Patient Information Resources

Centre for Orthopaedics
Suite 10-33/34/35 Mount Elizabeth Novena Specialist Centre
38 Irrawaddy Road
Singapore, 329563, Singapore
Ph: (65) 6684 5828
Fax: (65) 6684 5829

Child Orthopedics
Pain Management
Spine - Cervical
Spine - General
Spine - Lumbar
Spine - Thoracic

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I've been going to a special pain clinic to help me get better from my chronic back pain. I took a bunch of tests on paper and answered a lot of questions. The results say I just made the cut off for having the normal amount of fear. They say I'm not avoiding movement out of fear of pain like some people do. How in the world do they decide what the magic cut off number is? Can one number really make the difference between normal and not-so-normal?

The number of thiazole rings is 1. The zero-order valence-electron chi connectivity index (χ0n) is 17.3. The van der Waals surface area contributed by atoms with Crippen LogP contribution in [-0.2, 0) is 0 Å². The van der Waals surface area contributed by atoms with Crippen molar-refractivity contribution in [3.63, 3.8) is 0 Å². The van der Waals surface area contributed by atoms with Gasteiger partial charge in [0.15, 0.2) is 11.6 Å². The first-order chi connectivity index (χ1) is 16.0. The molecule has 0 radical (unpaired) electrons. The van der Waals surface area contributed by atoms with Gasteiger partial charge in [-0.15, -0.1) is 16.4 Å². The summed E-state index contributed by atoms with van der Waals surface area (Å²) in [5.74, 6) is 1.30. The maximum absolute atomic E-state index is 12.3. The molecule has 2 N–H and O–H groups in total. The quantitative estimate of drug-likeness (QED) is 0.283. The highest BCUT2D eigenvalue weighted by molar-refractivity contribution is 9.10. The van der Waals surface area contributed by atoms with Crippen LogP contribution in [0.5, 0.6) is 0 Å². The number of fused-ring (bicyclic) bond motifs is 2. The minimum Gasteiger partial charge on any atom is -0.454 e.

You may have taken the Fear Avoidance Behavior Questionnaire (FABQ). This survey is a tool to help doctors and physical therapists identify patients who are afraid to move normally. Either fear of pain or fear of reinjury rules how or when they move.

There are really no known cut-off scores for this test. Studies done on back pain patients have given us a range of expected values. Some researchers group FABQ scores into high and low based on the physical activity scale in the test. The total score for that section is 24 points. Getting less than 15 is a low score. It means there's a low risk for elevated fear-avoidance beliefs. More than 15 is high and signals a high level of fear-avoidance.

As you say the difference of one or two points doesn't make sense. It may be best to look at the scores as being somewhere on the same line rather than dividing them into low or high.


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